The cycle would continue, the product would break or we would grow tired of the glitches or issues with it, and we’d have to get a new one.

Shopping for Leisure Items Now

Now, we spend hours researching before we even step foot into a store. We look for quality, functionality and anticipated life of the product before even looking at the price.

After we’ve narrowed it down to a handful of items, we’ll compare them for value, and then go check it out in the store.

We buy things only that we know that we’ll use for years to come (our bikes, for instance) and don’t bother with stuff that will just end up cluttering our garage.

 

It’s so refreshing having quality instead of quantity, and being able to rely on our purchases instead of live in fear that they are going to wear out. We change and adapt throughout our lives, and this is one change that I’m grateful we made.

Cutting Out Information Overload & Focusing On Things that Improve Your Life

August 26, 2014 Permalink

A couple of months ago, I signed into my Rogers account to see why my phone bill was double that of what it usually is.

The answer was simple: I had gone over my monthly data allotment twice over.

I had a lot of data, and never even once came close to going over, so I knew there was an issue. I phoned Rogers and they sent me a log of all the data I had used each day for that billing period.

I know that I spend a lot of time on my phone, but even so, I was shocked by just how much.  I saw that even separate from the incident that resulted in my high bill (something uploading overnight), I use the data on my phone a disgusting amount.

I use data for a variety of different reasons: Google Maps, social media, email, and of course as a time killer. I have spent more time than I would like to admit browsing the  “What’s Hot” section on Buzzfeed.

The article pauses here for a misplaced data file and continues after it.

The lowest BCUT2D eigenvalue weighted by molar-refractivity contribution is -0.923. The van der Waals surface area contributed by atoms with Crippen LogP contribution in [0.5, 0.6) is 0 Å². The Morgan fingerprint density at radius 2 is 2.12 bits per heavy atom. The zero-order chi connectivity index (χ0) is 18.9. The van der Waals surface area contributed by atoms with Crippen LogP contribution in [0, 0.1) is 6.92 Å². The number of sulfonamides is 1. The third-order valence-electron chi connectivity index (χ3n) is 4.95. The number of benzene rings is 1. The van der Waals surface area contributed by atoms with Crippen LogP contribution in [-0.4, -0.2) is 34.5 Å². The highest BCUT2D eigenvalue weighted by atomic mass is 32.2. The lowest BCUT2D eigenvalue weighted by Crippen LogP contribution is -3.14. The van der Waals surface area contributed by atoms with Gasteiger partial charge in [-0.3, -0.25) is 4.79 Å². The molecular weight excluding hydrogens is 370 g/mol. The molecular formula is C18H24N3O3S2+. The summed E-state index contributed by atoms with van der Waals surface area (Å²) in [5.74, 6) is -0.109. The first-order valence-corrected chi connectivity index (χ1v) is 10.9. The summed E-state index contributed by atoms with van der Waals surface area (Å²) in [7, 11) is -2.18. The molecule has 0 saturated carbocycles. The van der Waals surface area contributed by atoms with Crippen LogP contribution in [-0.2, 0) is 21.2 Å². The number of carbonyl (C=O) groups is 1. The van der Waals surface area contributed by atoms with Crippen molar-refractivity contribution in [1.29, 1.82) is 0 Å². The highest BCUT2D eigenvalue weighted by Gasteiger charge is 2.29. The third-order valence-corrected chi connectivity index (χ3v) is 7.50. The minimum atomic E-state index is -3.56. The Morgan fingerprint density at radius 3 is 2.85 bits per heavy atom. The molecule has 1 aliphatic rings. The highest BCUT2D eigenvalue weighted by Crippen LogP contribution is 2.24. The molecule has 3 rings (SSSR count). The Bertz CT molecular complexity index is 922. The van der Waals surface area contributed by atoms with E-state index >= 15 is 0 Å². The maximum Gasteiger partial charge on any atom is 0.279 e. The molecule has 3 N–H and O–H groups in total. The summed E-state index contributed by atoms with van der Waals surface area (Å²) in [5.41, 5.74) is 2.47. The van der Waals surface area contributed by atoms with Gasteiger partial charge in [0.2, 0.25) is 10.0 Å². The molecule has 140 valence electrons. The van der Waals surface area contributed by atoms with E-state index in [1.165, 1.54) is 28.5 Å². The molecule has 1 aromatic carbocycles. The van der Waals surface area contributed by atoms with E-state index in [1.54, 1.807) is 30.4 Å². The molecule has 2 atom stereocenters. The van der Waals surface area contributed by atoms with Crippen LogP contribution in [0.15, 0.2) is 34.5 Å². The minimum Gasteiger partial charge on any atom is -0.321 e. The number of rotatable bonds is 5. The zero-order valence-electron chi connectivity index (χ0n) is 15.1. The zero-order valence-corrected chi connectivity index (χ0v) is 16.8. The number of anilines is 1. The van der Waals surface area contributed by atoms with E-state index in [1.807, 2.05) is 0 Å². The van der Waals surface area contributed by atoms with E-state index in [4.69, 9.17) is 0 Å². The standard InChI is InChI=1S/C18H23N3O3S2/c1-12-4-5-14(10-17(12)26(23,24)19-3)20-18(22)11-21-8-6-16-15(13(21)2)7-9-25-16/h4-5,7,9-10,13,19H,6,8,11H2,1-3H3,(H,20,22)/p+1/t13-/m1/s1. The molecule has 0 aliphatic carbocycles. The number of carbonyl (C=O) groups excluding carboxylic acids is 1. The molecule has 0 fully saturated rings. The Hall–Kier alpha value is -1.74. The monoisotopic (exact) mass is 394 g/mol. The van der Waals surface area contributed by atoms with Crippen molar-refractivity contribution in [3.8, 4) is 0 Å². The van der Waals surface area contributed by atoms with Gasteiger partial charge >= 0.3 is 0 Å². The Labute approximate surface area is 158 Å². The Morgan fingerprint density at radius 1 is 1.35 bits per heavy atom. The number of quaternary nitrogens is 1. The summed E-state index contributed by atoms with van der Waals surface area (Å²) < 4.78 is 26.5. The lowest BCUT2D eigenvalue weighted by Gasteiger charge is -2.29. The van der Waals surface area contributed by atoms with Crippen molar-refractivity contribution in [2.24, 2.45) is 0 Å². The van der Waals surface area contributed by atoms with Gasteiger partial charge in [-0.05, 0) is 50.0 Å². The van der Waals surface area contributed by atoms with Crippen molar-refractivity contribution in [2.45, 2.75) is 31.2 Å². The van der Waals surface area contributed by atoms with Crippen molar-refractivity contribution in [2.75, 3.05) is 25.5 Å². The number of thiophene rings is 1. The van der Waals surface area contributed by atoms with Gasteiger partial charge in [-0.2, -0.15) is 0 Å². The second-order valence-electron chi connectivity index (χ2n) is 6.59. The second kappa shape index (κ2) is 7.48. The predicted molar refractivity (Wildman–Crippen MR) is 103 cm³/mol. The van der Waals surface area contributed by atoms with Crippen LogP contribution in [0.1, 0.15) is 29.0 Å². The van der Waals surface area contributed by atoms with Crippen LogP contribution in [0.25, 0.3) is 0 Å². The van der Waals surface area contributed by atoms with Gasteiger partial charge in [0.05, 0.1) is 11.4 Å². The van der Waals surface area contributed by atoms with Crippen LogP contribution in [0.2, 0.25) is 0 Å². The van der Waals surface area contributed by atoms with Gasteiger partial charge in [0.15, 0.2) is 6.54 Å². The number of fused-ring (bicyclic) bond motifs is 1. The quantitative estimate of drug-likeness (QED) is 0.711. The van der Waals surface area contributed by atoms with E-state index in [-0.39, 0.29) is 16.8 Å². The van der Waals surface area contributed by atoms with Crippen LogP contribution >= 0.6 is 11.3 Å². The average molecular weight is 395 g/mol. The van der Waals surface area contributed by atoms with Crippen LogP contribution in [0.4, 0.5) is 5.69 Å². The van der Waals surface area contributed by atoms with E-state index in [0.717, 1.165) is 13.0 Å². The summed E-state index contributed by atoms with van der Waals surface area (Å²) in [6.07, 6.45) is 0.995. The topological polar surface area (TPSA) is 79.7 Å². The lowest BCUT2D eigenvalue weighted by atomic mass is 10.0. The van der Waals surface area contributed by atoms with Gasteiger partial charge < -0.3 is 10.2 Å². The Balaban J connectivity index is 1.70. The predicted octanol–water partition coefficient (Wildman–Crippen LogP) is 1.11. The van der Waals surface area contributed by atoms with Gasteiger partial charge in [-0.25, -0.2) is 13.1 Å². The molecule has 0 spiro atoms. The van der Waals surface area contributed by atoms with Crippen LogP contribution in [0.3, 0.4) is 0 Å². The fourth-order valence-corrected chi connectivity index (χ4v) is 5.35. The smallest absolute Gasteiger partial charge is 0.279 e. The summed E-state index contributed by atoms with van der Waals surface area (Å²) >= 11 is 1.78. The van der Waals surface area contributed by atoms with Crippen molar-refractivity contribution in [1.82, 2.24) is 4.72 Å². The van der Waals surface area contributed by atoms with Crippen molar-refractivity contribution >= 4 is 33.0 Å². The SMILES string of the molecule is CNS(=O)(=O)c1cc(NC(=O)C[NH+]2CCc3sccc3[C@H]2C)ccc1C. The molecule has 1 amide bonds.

What I didn’t realize until I got that report, was that I am usually using the data on my phone to obtain information that is of no use to me, and that does not align with my values.

make decisions that improve your life

At best, my cell phone data ads little benefit to my life. At worst, it’s a tool used for procrastination and the nursing of an unhealthy dose of “FOMO” (fear of missing out).

I found myself checking my Facebook when I was at dinner with a friend, reaching for my phone on date nights when I should have been focusing on J, and (in the interest of full disclosure) even checking my email at red lights.

As I sit down to write for Add Vodka, I find my thumb dragging the slider across the screen of my iPhone, a mindless reaction to a pause in my thoughts or a moment of difficulty articulating something.

I came to the realization that I was paying an extra $40 per month for something to distract me and fill my mind with clutter.

After coming to this realization, I pushed the glaring evidence out of my mind, and save for the occasional gut feeling that I needed to get rid of the damn data, I forgot about it.

I spent the next few weeks falling back into old bad behaviours, my phone always at my fingers, social media always at my beck and call.

A couple of weeks ago I sat there with my phone in my hand, scrolling through Twitter, annoyed at the lack of quality tweets of some of the people I follow. I switched to Facebook and became quickly annoyed with that, too. Then I realized: I wasn’t annoyed by the people I follow on either social media site. I was annoyed because Facebook and Twitter and 98% of the information gleaned from the apps on my phone and the data that I use is filling my brain with crap that I don’t need to know and never really wanted to know.

This useless information was nudging out the space for the stuff that I do want to know and learn, leaving little room for the information that I should be focusing on: information which will help propel me forward and on which I can take action. Information that will contribute to my living a positive, healthy life.

In short, having data on my phone was making my life worse, even marginally.

I try to run all of my decisions through this simple test:

“Will this decision improve my life, have a neutral effect, or make my life worse?”

And for me, inarguably, the empty information obtained through my phone and the distraction and procrastination it provided pushed the data plan into the “worse” category.

Data is not inherently evil, but I wasn’t using it in a positive way.